Kaufman Field Guides
HomeThe KFG SeriesThe Illustrationsabout Kenn KaufmanEssential LinksNews

About the Illustrations in the Kaufman Field Guides

Field guides to birds (the best-studied category of field guides) had been illustrated in the past either with paintings and drawings, or with photographs. Each approach has its limitations. Even the very best artists have to struggle to try to get the appearance of each bird exactly right, and even a subtle error can make an illustration less than useful. On the other hand, photographs are often very misleading. The effects of light and shadow and reflections, the bird's temporary position, twigs or leaves obscuring key marks, even a momentary disarrangement of the feathers can make a single photo misrepresent the bird.

The first Kaufman Guide, Birds of North America, introduced a totally new method of illustration. All of the images in the book started out as photographs, but then all were extensively edited by Kenn Kaufman, using digital photo-editing software. This process made it possible to clean up shadows and reflections, correct colors and sizes, and ensure that all important field marks were visible in each image. The results were hailed as producing the most accurate and lifelike illustrations ever published.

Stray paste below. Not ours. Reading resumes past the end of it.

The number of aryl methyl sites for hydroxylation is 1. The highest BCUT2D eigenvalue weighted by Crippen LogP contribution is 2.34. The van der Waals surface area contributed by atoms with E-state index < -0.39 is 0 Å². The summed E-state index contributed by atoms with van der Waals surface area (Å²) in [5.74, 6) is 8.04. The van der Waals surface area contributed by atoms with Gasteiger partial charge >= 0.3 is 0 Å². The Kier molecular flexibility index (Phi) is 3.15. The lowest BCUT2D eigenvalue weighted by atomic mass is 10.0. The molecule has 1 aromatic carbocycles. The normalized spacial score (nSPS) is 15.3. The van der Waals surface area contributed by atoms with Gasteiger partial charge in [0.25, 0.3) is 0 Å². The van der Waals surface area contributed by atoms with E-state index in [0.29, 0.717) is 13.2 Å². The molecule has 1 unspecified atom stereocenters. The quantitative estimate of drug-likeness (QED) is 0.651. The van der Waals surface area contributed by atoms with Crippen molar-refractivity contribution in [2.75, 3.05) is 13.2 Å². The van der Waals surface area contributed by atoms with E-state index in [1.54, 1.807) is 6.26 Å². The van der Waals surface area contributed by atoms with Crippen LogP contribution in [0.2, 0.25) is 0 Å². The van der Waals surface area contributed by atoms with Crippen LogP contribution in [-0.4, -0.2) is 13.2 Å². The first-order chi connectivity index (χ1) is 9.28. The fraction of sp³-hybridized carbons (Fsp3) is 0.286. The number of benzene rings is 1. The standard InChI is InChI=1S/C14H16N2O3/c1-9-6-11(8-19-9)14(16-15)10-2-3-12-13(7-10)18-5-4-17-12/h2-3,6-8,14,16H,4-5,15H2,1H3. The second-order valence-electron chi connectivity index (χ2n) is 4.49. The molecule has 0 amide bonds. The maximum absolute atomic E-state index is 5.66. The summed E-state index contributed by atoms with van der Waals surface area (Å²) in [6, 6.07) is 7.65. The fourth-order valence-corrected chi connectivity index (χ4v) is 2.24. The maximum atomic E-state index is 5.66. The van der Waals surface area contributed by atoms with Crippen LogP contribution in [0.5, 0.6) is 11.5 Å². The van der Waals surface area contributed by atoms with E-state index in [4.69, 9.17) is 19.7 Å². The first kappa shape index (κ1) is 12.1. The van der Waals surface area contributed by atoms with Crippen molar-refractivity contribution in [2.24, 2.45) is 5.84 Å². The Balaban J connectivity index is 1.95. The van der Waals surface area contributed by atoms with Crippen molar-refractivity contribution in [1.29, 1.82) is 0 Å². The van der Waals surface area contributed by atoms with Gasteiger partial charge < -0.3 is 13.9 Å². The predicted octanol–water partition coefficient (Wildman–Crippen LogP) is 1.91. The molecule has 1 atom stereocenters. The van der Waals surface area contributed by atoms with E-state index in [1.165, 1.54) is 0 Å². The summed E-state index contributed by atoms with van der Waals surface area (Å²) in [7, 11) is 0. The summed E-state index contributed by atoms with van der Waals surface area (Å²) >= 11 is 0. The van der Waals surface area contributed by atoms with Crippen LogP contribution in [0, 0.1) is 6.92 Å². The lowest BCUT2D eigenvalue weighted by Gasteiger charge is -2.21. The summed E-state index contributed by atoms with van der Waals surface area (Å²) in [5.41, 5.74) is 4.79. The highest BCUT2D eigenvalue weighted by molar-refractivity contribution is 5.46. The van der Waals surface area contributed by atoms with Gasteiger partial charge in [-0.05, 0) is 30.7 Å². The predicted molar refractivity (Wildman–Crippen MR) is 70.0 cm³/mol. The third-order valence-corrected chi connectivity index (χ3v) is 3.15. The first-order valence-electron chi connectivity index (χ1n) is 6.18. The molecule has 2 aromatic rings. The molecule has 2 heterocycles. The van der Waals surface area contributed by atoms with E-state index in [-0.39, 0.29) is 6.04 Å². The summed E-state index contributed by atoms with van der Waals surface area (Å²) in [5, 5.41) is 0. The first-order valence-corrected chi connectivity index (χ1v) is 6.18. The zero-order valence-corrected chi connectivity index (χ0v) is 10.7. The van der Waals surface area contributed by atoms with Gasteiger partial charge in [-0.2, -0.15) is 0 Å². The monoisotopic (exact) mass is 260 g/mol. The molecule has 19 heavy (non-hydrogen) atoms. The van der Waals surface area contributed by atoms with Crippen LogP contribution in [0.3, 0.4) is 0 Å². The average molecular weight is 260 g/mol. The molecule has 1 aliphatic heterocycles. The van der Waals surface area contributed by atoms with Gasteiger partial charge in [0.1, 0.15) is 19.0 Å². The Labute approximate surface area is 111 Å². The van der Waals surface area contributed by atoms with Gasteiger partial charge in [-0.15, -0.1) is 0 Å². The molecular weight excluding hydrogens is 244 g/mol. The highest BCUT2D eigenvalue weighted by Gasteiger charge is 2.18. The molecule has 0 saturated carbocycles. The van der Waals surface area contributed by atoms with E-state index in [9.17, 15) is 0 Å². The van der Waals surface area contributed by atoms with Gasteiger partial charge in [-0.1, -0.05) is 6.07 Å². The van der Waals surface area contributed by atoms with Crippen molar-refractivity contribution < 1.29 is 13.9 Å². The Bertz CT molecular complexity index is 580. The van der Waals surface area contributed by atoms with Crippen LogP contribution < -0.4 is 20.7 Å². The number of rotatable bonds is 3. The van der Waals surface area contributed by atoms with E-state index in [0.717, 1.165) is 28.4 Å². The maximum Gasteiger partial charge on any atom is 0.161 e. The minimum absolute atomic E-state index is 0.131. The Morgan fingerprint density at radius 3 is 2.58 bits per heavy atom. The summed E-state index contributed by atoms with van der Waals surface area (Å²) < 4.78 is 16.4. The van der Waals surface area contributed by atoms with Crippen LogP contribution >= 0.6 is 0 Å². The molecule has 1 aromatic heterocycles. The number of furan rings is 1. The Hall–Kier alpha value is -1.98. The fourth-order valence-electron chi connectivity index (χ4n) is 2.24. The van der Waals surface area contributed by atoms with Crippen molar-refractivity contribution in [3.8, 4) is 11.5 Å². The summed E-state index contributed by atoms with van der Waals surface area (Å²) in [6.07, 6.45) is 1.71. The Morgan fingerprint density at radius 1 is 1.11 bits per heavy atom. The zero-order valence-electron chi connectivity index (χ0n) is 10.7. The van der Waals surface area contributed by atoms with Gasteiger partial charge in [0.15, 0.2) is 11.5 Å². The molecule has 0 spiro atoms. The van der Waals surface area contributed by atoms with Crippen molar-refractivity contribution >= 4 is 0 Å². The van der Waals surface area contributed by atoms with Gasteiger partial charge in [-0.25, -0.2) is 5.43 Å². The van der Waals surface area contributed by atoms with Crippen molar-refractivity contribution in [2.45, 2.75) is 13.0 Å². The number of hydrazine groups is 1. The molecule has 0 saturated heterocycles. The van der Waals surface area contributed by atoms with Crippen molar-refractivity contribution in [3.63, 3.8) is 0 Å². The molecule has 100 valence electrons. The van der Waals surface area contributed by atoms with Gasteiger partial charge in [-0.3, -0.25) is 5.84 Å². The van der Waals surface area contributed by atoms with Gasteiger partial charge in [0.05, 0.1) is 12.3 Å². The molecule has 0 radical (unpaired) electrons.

The example below shows the original photo of a Great Shearwater in flight compared to the digitally edited version. Shearwaters are seabirds, and photographic conditions at sea are often very difficult, with harsh light and reflections and the motion of the boat all adding to the challenge. With digital editing, the markings of the bird become much easier to see in the final version. The photo is by Rick and Nora Bowers of Bowers Photo; digital editing by Kenn Kaufman.

comparison of images. Photo by Rick and Nora Bowers / Bowers Photo